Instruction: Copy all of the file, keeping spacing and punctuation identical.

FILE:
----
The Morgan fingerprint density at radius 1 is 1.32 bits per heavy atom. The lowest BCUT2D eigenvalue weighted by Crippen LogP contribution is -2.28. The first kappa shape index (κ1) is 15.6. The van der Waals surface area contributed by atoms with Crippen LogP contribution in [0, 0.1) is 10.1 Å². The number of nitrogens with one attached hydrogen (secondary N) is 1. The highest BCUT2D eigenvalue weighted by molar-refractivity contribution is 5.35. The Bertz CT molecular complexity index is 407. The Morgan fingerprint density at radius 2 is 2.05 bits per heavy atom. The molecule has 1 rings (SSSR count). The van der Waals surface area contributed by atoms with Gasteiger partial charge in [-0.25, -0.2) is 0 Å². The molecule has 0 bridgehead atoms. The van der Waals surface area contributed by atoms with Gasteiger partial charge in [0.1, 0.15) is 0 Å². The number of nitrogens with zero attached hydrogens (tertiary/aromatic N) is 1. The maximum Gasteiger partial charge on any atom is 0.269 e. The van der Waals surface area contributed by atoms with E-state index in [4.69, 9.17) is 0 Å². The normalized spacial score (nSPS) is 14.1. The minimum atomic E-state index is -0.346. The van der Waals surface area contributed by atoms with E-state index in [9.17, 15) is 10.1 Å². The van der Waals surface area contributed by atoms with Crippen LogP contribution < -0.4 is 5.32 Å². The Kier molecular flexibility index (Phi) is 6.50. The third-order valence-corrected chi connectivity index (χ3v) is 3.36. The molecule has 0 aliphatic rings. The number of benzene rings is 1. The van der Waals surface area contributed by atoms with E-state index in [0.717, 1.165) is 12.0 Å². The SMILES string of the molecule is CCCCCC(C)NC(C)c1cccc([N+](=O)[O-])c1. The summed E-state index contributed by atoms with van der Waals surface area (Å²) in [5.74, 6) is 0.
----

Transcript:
The Morgan fingerprint density at radius 1 is 1.32 bits per heavy atom. The lowest BCUT2D eigenvalue weighted by Crippen LogP contribution is -2.28. The first kappa shape index (κ1) is 15.6. The van der Waals surface area contributed by atoms with Crippen LogP contribution in [0, 0.1) is 10.1 Å². The number of nitrogens with one attached hydrogen (secondary N) is 1. The highest BCUT2D eigenvalue weighted by molar-refractivity contribution is 5.35. The Bertz CT molecular complexity index is 407. The Morgan fingerprint density at radius 2 is 2.05 bits per heavy atom. The molecule has 1 rings (SSSR count). The van der Waals surface area contributed by atoms with Gasteiger partial charge in [-0.25, -0.2) is 0 Å². The molecule has 0 bridgehead atoms. The van der Waals surface area contributed by atoms with Gasteiger partial charge in [0.1, 0.15) is 0 Å². The number of nitrogens with zero attached hydrogens (tertiary/aromatic N) is 1. The maximum Gasteiger partial charge on any atom is 0.269 e. The van der Waals surface area contributed by atoms with E-state index in [4.69, 9.17) is 0 Å². The normalized spacial score (nSPS) is 14.1. The minimum atomic E-state index is -0.346. The van der Waals surface area contributed by atoms with E-state index in [9.17, 15) is 10.1 Å². The van der Waals surface area contributed by atoms with Crippen LogP contribution < -0.4 is 5.32 Å². The Kier molecular flexibility index (Phi) is 6.50. The third-order valence-corrected chi connectivity index (χ3v) is 3.36. The molecule has 0 aliphatic rings. The number of benzene rings is 1. The van der Waals surface area contributed by atoms with E-state index in [0.717, 1.165) is 12.0 Å². The SMILES string of the molecule is CCCCCC(C)NC(C)c1cccc([N+](=O)[O-])c1. The summed E-state index contributed by atoms with van der Waals surface area (Å²) in [5.74, 6) is 0.